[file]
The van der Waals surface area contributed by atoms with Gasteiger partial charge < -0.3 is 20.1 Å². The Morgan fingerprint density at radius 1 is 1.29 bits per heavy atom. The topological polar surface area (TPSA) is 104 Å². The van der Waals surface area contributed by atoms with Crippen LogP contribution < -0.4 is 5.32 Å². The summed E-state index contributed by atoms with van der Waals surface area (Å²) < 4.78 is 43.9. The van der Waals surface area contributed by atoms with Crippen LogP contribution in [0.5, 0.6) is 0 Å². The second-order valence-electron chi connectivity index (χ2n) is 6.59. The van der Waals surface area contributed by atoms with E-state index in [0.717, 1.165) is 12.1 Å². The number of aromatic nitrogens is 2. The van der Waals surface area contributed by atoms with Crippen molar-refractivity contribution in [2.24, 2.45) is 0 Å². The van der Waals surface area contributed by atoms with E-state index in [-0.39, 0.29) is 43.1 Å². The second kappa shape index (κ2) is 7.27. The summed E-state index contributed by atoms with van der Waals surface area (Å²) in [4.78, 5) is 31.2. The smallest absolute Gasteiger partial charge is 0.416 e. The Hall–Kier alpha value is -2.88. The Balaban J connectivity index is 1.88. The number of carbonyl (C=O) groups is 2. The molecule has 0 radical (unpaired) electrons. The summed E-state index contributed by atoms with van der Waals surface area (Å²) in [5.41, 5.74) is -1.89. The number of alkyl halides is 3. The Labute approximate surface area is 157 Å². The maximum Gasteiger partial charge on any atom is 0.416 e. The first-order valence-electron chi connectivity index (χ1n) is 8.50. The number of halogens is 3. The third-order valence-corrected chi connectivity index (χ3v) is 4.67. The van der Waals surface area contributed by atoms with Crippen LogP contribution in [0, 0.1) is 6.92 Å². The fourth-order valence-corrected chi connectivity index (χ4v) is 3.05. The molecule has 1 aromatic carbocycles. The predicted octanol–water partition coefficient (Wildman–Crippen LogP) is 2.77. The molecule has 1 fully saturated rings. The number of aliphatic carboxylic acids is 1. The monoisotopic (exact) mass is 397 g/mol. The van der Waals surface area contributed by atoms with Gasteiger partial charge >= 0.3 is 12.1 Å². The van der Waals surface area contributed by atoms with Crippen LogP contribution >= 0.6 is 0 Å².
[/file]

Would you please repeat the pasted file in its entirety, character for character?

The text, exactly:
The van der Waals surface area contributed by atoms with Gasteiger partial charge < -0.3 is 20.1 Å². The Morgan fingerprint density at radius 1 is 1.29 bits per heavy atom. The topological polar surface area (TPSA) is 104 Å². The van der Waals surface area contributed by atoms with Crippen LogP contribution < -0.4 is 5.32 Å². The summed E-state index contributed by atoms with van der Waals surface area (Å²) < 4.78 is 43.9. The van der Waals surface area contributed by atoms with Crippen LogP contribution in [0.5, 0.6) is 0 Å². The second-order valence-electron chi connectivity index (χ2n) is 6.59. The van der Waals surface area contributed by atoms with E-state index in [0.717, 1.165) is 12.1 Å². The number of aromatic nitrogens is 2. The van der Waals surface area contributed by atoms with Crippen molar-refractivity contribution in [2.24, 2.45) is 0 Å². The van der Waals surface area contributed by atoms with E-state index in [-0.39, 0.29) is 43.1 Å². The second kappa shape index (κ2) is 7.27. The summed E-state index contributed by atoms with van der Waals surface area (Å²) in [4.78, 5) is 31.2. The smallest absolute Gasteiger partial charge is 0.416 e. The Hall–Kier alpha value is -2.88. The Balaban J connectivity index is 1.88. The number of carbonyl (C=O) groups is 2. The molecule has 0 radical (unpaired) electrons. The summed E-state index contributed by atoms with van der Waals surface area (Å²) in [5.41, 5.74) is -1.89. The number of alkyl halides is 3. The Labute approximate surface area is 157 Å². The maximum Gasteiger partial charge on any atom is 0.416 e. The first-order valence-electron chi connectivity index (χ1n) is 8.50. The number of halogens is 3. The third-order valence-corrected chi connectivity index (χ3v) is 4.67. The van der Waals surface area contributed by atoms with Crippen LogP contribution in [0, 0.1) is 6.92 Å². The fourth-order valence-corrected chi connectivity index (χ4v) is 3.05. The molecule has 1 aromatic carbocycles. The predicted octanol–water partition coefficient (Wildman–Crippen LogP) is 2.77. The molecule has 1 fully saturated rings. The number of aliphatic carboxylic acids is 1. The monoisotopic (exact) mass is 397 g/mol. The van der Waals surface area contributed by atoms with Gasteiger partial charge >= 0.3 is 12.1 Å². The van der Waals surface area contributed by atoms with Crippen LogP contribution >= 0.6 is 0 Å².